Tell me if this scenario resonates with you: You have the entire house to yourself, and no one’s due back home for at least a couple of hours. You’re in the clear — as are your vocal chords — so you take this rare opportunity to turn the volume all the way up on your favorite song, grab a hair brush to pose as a microphone, take center stage in front of your mirror, and belt one lyric after another, channeling your best Mariah Carey. There are a ton of health benefits of singing, and the best part is, you don’t even have to be musically inclined to reap them all. So if you have a few minutes to yourself, whether you're in an empty dorm room, your car, or under a shower head, experts say belting a tune could be extremely beneficial to your health.
Singing at a recreational level seems pretty uninvolved on the surface, right? You open your mouth, and sound — good or bad — comes out. But even if you aren’t consciously thinking about what’s actually happening, there’s a lot of activity taking place inside the mind and body when you’re jamming to the new Halsey track on your way to work.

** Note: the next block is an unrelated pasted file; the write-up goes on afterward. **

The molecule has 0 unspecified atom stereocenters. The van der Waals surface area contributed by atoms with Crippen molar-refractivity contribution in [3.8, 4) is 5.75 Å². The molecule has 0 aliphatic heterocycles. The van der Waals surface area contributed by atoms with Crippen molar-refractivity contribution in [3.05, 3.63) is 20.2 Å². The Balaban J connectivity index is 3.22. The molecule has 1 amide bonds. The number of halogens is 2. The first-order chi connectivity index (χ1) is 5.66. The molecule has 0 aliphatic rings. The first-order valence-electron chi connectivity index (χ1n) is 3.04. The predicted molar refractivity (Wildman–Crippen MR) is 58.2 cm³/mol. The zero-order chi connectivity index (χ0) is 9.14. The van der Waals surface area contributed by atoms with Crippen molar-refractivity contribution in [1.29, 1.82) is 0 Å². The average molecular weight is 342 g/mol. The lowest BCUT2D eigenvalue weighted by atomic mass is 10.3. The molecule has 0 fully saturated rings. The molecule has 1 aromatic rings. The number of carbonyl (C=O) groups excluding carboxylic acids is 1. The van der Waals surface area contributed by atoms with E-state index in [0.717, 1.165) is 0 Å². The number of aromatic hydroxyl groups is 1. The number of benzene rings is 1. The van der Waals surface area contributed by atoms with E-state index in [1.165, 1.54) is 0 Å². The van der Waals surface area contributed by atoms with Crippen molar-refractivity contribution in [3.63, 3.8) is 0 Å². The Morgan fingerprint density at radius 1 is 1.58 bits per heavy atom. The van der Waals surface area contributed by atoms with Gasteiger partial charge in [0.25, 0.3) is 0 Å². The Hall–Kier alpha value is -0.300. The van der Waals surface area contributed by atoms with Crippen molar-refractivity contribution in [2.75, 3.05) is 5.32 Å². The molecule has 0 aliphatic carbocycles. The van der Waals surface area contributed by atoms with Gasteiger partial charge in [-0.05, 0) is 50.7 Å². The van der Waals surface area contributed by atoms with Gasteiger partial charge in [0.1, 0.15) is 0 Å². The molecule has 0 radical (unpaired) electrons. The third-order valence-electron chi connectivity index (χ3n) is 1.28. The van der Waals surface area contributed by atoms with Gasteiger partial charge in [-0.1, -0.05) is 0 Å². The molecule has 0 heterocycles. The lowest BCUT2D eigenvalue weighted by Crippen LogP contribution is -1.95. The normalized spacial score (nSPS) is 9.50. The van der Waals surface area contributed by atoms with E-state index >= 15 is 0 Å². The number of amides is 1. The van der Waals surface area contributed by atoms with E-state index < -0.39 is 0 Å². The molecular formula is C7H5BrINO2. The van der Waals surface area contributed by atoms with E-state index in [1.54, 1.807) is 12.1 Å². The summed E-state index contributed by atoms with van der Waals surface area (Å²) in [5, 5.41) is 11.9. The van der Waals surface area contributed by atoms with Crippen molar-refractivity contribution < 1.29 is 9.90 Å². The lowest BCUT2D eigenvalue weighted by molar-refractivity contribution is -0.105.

“When we sing, alone or in groups, a series of events happen in the body and the brain,” Dr. Soph, a clinical psychologist and expert on the mindfulness app Happy Not Perfect, tells Elite Daily. “Our breathing changes, our upper body muscles engage, our lung capacity increases, our attention focuses, we become more present,” and on top of all that, Dr. Soph explains, your brain is also sorting through information it has on music, language, tune, concentration, emotion — and that’s just the beginning.
Singing isn’t just a hobby — it’s a physiological and psychological project. So if the inner workings of your anatomy are responding to your jam sesh, are there any genuine health benefits of singing? Here are some of the few that experts agree on.